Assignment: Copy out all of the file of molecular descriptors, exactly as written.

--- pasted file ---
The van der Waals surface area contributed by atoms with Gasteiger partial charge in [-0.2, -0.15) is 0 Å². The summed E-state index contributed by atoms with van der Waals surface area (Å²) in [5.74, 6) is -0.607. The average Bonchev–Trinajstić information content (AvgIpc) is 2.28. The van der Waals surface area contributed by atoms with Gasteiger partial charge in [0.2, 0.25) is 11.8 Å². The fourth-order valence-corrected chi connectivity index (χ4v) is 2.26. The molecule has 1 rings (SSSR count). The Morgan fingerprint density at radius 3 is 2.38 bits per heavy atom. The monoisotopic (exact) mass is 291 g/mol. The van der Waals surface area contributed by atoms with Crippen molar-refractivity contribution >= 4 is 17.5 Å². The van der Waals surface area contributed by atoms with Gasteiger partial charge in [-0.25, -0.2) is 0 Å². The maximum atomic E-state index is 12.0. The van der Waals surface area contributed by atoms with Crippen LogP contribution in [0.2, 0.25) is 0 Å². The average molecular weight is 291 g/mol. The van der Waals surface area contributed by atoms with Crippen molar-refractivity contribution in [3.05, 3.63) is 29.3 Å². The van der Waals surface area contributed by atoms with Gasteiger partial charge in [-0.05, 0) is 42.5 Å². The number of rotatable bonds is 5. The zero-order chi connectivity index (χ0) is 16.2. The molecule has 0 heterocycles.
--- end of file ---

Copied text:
The van der Waals surface area contributed by atoms with Gasteiger partial charge in [-0.2, -0.15) is 0 Å². The summed E-state index contributed by atoms with van der Waals surface area (Å²) in [5.74, 6) is -0.607. The average Bonchev–Trinajstić information content (AvgIpc) is 2.28. The van der Waals surface area contributed by atoms with Gasteiger partial charge in [0.2, 0.25) is 11.8 Å². The fourth-order valence-corrected chi connectivity index (χ4v) is 2.26. The molecule has 1 rings (SSSR count). The Morgan fingerprint density at radius 3 is 2.38 bits per heavy atom. The monoisotopic (exact) mass is 291 g/mol. The van der Waals surface area contributed by atoms with Crippen molar-refractivity contribution >= 4 is 17.5 Å². The van der Waals surface area contributed by atoms with Gasteiger partial charge in [-0.25, -0.2) is 0 Å². The maximum atomic E-state index is 12.0. The van der Waals surface area contributed by atoms with Crippen LogP contribution in [0.2, 0.25) is 0 Å². The average molecular weight is 291 g/mol. The van der Waals surface area contributed by atoms with Crippen molar-refractivity contribution in [3.05, 3.63) is 29.3 Å². The van der Waals surface area contributed by atoms with Gasteiger partial charge in [-0.05, 0) is 42.5 Å². The number of rotatable bonds is 5. The zero-order chi connectivity index (χ0) is 16.2. The molecule has 0 heterocycles.